As part of its new sustainability strategy, QP has announced that its goal is to reduce the emissions intensity of its LNG facilities by 25% by 2030. The capture and storage of CO2 from its LNG facilities of about 7 mtpa by 2027 is another goal.
Furthermore, QP intends to drop emissions at its upstream facilities by at least 15%, as well as cut flaring intensity by more than 75% by the end of this decade.
Additionally, by 2030, QP is attempting to abolish routine flaring. By 2025, the company would like to minimize fugitive methane emissions along the gas value chain by establishing a methane intensity target of 0.2% over all its facilities 1.
In certain supply contracts of the company, environmental considerations are incorporated as well.
In November 2020, QP signed the first long-term deal with “specific environmental criteria and requirements,” which was designed to minimize the carbon footprint of the LNG supplies with Singapore’s Pavilion Energy, and to provide 1.8 mtpa of LNG over a 10-year period.
To fulfil the objectives of decreasing GHG emissions, CCS also helped the case in Australia. Chevron is the operator of the 15.6-mtpa Gorgon LNG offshore Western Australia and has injected more than 4 million tons of CO2 in the CCS facility since its commissioning in August 2019.
Meanwhile, NOVATEK has embraced a long-term methane emissions reduction target by 2030 in Russia, mainly to diminish methane emissions per unit of production by 4% in the production, processing and LNG segments. Moreover, the company intends to decrease GHG emissions per ton of LNG produced by 5%.5
In this regard, NOVATEK and Baker Hughes, which provide engineering and turbomachinery at Yamal LNG, signed an agreement to introduce hydrogen blends rather than solely running methane from feed gas into the main process for natural gas liquefaction to reduce CO2 emissions from NOVATEK’s LNG facilities.6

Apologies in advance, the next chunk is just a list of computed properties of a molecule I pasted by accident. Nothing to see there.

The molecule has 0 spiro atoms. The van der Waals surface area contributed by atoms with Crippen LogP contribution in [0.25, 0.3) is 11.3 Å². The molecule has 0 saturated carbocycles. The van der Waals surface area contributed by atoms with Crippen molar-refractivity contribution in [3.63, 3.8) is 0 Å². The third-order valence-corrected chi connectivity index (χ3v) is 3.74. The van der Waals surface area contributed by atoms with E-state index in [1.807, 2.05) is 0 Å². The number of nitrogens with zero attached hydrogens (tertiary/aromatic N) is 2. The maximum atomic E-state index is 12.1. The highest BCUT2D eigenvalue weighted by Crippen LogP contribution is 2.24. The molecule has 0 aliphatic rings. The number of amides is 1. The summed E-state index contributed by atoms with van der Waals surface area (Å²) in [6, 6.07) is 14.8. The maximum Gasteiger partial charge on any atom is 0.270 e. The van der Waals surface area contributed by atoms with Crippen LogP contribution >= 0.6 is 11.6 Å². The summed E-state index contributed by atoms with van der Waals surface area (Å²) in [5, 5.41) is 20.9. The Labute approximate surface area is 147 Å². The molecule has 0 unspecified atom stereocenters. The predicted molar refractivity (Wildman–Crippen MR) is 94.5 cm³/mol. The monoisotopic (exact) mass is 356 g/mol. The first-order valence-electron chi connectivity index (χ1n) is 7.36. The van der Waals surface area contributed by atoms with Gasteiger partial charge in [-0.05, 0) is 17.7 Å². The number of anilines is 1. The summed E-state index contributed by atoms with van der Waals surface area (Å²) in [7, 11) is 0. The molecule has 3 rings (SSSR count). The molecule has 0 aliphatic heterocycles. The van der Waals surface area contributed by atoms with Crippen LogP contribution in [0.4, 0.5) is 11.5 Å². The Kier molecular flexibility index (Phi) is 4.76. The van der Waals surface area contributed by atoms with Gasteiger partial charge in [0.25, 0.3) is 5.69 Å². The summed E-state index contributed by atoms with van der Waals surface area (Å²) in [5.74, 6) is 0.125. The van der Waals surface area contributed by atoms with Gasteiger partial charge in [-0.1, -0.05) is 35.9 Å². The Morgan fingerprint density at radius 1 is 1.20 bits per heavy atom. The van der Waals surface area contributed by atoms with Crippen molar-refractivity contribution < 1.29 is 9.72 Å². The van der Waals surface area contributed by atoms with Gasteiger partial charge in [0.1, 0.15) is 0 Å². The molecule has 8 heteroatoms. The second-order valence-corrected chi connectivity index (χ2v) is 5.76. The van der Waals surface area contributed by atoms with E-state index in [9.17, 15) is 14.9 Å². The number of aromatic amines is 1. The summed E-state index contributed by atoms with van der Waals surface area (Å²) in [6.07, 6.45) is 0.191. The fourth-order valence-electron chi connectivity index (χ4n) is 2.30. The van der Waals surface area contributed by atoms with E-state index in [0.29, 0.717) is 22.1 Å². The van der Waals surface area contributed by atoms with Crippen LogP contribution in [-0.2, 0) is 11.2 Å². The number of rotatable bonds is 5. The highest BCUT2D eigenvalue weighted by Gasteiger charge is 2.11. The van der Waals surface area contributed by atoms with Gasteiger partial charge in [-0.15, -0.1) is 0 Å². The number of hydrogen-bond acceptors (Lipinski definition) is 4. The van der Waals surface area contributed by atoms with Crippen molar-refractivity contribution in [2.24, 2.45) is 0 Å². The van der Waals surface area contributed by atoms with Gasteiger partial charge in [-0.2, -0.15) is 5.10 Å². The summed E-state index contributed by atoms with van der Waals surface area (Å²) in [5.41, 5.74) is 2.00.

Bio-LNG will have a significant role in the coming years to form the heavy road and water transport in the Netherlands. The construction of the first Dutch bio-LNG installation was launched in Amsterdam last November.
Renewi (the waste management company), Nordsol (for processes the biogas into bio-LNG) and Shell (to sell this bio-LNG at its LNG filling stations) have developed this project. Biogas is made up of roughly 60% methane and 40% CO2. An additional CO2 cutback takes place due to the recycling of the CO2 by-product in the market, which results in a 100% CO2-neutral fuel.7
Inpex, which is Japan’s biggest oil and gas producer, has recently disclosed its strategy to become a CO2 net-zero company by 2050 by developing its renewable and hydrogen energy together with the utilization of carbon capture technologies. Japan has also stated in October 2020 that the country would become carbon-neutral by 2050.1,8
Two major LNG importer regions, namely, Asia Pacific and Europe, have already set policies regarding long-term decarbonization targets. Most of the carbon-neutral LNG cargoes have been supplied by companies in Asia to a certain extent, where carbon policies and investor pressure are fairly fragile.